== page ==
Photo by Vidella Vigil, Article by Kathy Faz
This past spring, the National Park Service (NPS) announced service-wide fee increases to provide additional funding for infrastructure and maintenance needs to enhance the visitor experience. As a result, Great Sand Dunes National Park and Preserve will modify its entrance fees. Effective January 1, 2019, the entrance fees to the park will be $25 per vehicle or $20 per motorcycle. An annual park pass will cost $45.
Revenue from entrance fees remains in the National Park Service and helps ensure a quality experience for all who visit. At Great Sand Dunes National Park and Preserve, at least 80 percent of entrance fees stay in the park for spending towards enhancing the visitor experience. We share the other 20 percent of entry fee income with other national parks for their projects.
In response to public comments on a fee proposal released in October 2017, there will be a modest increase for all entrance fee-charging parks, rather than the higher peak-season fees initially proposed for only 17 highly-visited national parks.
National parks have experienced record breaking visitation, with more than 1.5 billion visitors in the last five years. Throughout the country, the combination of an aging infrastructure and increased visitation has put a strain on park roads, bridges, campgrounds, waterlines, bathrooms, and other visitor services and led to a $11.6 billion deferred maintenance backlog nationwide.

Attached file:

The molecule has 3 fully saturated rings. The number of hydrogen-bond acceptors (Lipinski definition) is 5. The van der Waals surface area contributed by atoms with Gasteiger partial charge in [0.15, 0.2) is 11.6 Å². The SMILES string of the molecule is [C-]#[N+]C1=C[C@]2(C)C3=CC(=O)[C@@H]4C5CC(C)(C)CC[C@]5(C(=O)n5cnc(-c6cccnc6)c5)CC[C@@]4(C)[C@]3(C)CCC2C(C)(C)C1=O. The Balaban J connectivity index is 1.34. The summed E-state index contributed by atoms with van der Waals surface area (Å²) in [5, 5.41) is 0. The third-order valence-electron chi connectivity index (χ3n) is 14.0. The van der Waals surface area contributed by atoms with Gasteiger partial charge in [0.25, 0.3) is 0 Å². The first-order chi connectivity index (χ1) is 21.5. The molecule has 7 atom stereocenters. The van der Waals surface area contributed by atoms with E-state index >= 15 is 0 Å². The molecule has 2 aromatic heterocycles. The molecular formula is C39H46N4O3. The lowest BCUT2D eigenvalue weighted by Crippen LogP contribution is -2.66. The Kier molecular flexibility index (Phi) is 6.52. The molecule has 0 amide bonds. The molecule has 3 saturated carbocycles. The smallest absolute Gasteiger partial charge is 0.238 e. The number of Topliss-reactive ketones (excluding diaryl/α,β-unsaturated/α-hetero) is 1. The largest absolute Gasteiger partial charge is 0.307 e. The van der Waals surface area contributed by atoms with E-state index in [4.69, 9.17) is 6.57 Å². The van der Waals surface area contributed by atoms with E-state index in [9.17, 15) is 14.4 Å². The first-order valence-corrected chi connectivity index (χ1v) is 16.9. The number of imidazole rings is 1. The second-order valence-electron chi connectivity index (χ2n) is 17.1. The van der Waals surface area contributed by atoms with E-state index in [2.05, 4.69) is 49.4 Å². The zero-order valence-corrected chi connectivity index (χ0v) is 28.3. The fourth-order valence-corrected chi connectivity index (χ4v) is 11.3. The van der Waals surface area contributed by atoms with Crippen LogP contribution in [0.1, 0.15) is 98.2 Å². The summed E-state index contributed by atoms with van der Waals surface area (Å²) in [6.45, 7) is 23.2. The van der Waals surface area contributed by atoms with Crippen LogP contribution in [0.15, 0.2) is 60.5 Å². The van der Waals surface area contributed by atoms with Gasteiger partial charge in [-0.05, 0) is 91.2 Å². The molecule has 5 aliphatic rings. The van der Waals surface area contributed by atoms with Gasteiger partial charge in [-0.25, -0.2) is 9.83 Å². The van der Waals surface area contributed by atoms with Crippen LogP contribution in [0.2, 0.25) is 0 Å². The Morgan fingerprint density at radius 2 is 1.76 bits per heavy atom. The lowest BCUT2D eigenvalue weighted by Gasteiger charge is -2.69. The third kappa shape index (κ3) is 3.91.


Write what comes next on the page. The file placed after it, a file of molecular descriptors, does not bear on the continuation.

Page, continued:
“Entrance fees collected at Great Sand Dunes support infrastructure projects that enhance the visitor’s experience,” stated Superintendent Pam Rice. “In recent years, the park has been able to use fee revenue to maintain, repair and improve our facilities, enhance essential visitor services such as events and programs, restore critical habitat for the wildlife that visitors come to see and enjoy, and to support our law enforcement rangers in their public safety duties.”
The additional revenue from entrance fees at Great Sand Dunes National Park and Preserve will support the renovation of the visitor center interior exhibits, replacement of water distribution lines in the Pinon Flats Campground and the Mosca Creek Picnic Area, restoration of Rio Grande Cutthroat Trout habitat along Sand Creek, replacement of exterior doors on comfort stations and visitor center, and rehabilitation of the entrance station.
Entrance fees collected by the National Park Service totaled $199.9 million in Fiscal Year 2016. The NPS estimates that once fully implemented, the new fee structure will increase annual entrance fee revenue by about $60 million.
Great Sand Dunes National Park and Preserve has collected entrance fees since 1997. The current rate of $20 per vehicle or $15 per motorcycle has been in effect since January 1, 2018. The park is one of 117 National Park Service sites that charges an entrance fee. The other 300 national parks will remain free to enter.
The price of the annual America the Beautiful National Parks and Federal Recreational Lands Annual Pass and Lifetime Senior Pass will remain $80.
The National Park Service has a standardized entrance fee structure, composed of four groups based on park size and type. Entrance fees at Great Sand Dunes National Park and Preserve are in-line with this fee structure. Other parks not yet aligned with their category will raise their fees incrementally and fully incorporate the new entrance fee schedule by January 1, 2020.
The complete fee schedule will change according to the following:
Great Sand Dunes National Park and Preserve
Prices 2018 2019(Starting Jan. 1)
Car $20 $25
Motorcycle $15 $20
Individual $10 $15
Annual Pass $40 $45
– nps.gov –
About the National Park Service. More than 20,000 National Park Service employees who care for America’s 417 national parks and work with communities across the nation to help preserve local history and create close-to-home recreational opportunities. Visit us at https://www.nps.gov, on Facebook www.facebook.com/nationalparkservice, Twitter www.twitter.com/natlparkservice, and YouTube www.youtube.com/nationalparkservice. Written by Kathy Faz.